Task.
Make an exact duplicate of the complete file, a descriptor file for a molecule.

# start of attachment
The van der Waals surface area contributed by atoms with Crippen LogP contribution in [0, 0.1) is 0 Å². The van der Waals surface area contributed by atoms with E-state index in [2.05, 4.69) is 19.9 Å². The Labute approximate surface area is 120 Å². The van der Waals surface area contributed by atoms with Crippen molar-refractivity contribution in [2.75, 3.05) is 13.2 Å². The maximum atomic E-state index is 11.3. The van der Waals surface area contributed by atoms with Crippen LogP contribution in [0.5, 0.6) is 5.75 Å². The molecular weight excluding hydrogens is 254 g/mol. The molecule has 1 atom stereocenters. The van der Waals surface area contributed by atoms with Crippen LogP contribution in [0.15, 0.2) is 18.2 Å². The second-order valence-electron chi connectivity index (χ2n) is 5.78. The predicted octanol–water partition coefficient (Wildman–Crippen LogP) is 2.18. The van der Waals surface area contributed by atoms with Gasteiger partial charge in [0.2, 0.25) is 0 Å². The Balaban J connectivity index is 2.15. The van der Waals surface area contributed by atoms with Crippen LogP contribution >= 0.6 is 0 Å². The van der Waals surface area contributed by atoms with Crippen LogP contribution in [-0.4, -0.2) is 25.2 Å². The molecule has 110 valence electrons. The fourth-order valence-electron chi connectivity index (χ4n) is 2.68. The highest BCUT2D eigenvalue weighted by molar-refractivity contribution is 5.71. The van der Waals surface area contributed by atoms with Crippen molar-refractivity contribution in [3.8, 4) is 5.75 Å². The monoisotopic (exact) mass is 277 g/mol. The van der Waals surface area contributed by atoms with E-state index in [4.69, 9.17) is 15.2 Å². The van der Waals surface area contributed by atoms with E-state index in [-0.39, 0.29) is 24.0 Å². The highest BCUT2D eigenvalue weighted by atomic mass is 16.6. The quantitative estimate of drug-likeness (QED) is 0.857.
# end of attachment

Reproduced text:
The van der Waals surface area contributed by atoms with Crippen LogP contribution in [0, 0.1) is 0 Å². The van der Waals surface area contributed by atoms with E-state index in [2.05, 4.69) is 19.9 Å². The Labute approximate surface area is 120 Å². The van der Waals surface area contributed by atoms with Crippen molar-refractivity contribution in [2.75, 3.05) is 13.2 Å². The maximum atomic E-state index is 11.3. The van der Waals surface area contributed by atoms with Crippen LogP contribution in [0.5, 0.6) is 5.75 Å². The molecular weight excluding hydrogens is 254 g/mol. The molecule has 1 atom stereocenters. The van der Waals surface area contributed by atoms with Crippen LogP contribution in [0.15, 0.2) is 18.2 Å². The second-order valence-electron chi connectivity index (χ2n) is 5.78. The predicted octanol–water partition coefficient (Wildman–Crippen LogP) is 2.18. The van der Waals surface area contributed by atoms with Gasteiger partial charge in [0.2, 0.25) is 0 Å². The Balaban J connectivity index is 2.15. The van der Waals surface area contributed by atoms with Crippen LogP contribution >= 0.6 is 0 Å². The van der Waals surface area contributed by atoms with Crippen LogP contribution in [-0.4, -0.2) is 25.2 Å². The molecule has 110 valence electrons. The fourth-order valence-electron chi connectivity index (χ4n) is 2.68. The highest BCUT2D eigenvalue weighted by molar-refractivity contribution is 5.71. The van der Waals surface area contributed by atoms with Crippen molar-refractivity contribution in [3.8, 4) is 5.75 Å². The monoisotopic (exact) mass is 277 g/mol. The van der Waals surface area contributed by atoms with E-state index in [4.69, 9.17) is 15.2 Å². The van der Waals surface area contributed by atoms with E-state index in [-0.39, 0.29) is 24.0 Å². The highest BCUT2D eigenvalue weighted by atomic mass is 16.6. The quantitative estimate of drug-likeness (QED) is 0.857.